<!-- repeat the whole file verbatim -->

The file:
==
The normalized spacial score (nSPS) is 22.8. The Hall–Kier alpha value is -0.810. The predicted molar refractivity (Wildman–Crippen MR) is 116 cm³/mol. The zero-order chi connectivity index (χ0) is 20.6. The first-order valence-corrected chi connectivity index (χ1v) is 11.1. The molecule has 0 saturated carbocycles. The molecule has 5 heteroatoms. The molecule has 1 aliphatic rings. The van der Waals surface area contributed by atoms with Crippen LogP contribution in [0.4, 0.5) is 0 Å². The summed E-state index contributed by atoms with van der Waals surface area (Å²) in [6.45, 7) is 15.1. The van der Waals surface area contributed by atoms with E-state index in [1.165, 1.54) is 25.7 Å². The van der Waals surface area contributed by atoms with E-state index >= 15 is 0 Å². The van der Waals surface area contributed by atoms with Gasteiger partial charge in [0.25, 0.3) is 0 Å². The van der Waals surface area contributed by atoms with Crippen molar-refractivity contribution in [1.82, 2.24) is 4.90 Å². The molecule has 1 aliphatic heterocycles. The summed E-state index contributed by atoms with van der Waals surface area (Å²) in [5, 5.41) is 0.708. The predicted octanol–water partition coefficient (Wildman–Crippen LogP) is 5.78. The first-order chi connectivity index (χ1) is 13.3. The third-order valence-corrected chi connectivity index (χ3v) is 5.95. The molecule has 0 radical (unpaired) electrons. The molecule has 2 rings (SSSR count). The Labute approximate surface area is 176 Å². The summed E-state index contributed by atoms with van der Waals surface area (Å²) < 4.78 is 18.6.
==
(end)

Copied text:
The normalized spacial score (nSPS) is 22.8. The Hall–Kier alpha value is -0.810. The predicted molar refractivity (Wildman–Crippen MR) is 116 cm³/mol. The zero-order chi connectivity index (χ0) is 20.6. The first-order valence-corrected chi connectivity index (χ1v) is 11.1. The molecule has 0 saturated carbocycles. The molecule has 5 heteroatoms. The molecule has 1 aliphatic rings. The van der Waals surface area contributed by atoms with Crippen LogP contribution in [0.4, 0.5) is 0 Å². The summed E-state index contributed by atoms with van der Waals surface area (Å²) in [6.45, 7) is 15.1. The van der Waals surface area contributed by atoms with E-state index in [1.165, 1.54) is 25.7 Å². The van der Waals surface area contributed by atoms with E-state index >= 15 is 0 Å². The van der Waals surface area contributed by atoms with Gasteiger partial charge in [0.25, 0.3) is 0 Å². The van der Waals surface area contributed by atoms with Crippen molar-refractivity contribution in [1.82, 2.24) is 4.90 Å². The molecule has 1 aliphatic heterocycles. The summed E-state index contributed by atoms with van der Waals surface area (Å²) in [5, 5.41) is 0.708. The predicted octanol–water partition coefficient (Wildman–Crippen LogP) is 5.78. The first-order chi connectivity index (χ1) is 13.3. The third-order valence-corrected chi connectivity index (χ3v) is 5.95. The molecule has 0 radical (unpaired) electrons. The molecule has 2 rings (SSSR count). The Labute approximate surface area is 176 Å². The summed E-state index contributed by atoms with van der Waals surface area (Å²) < 4.78 is 18.6.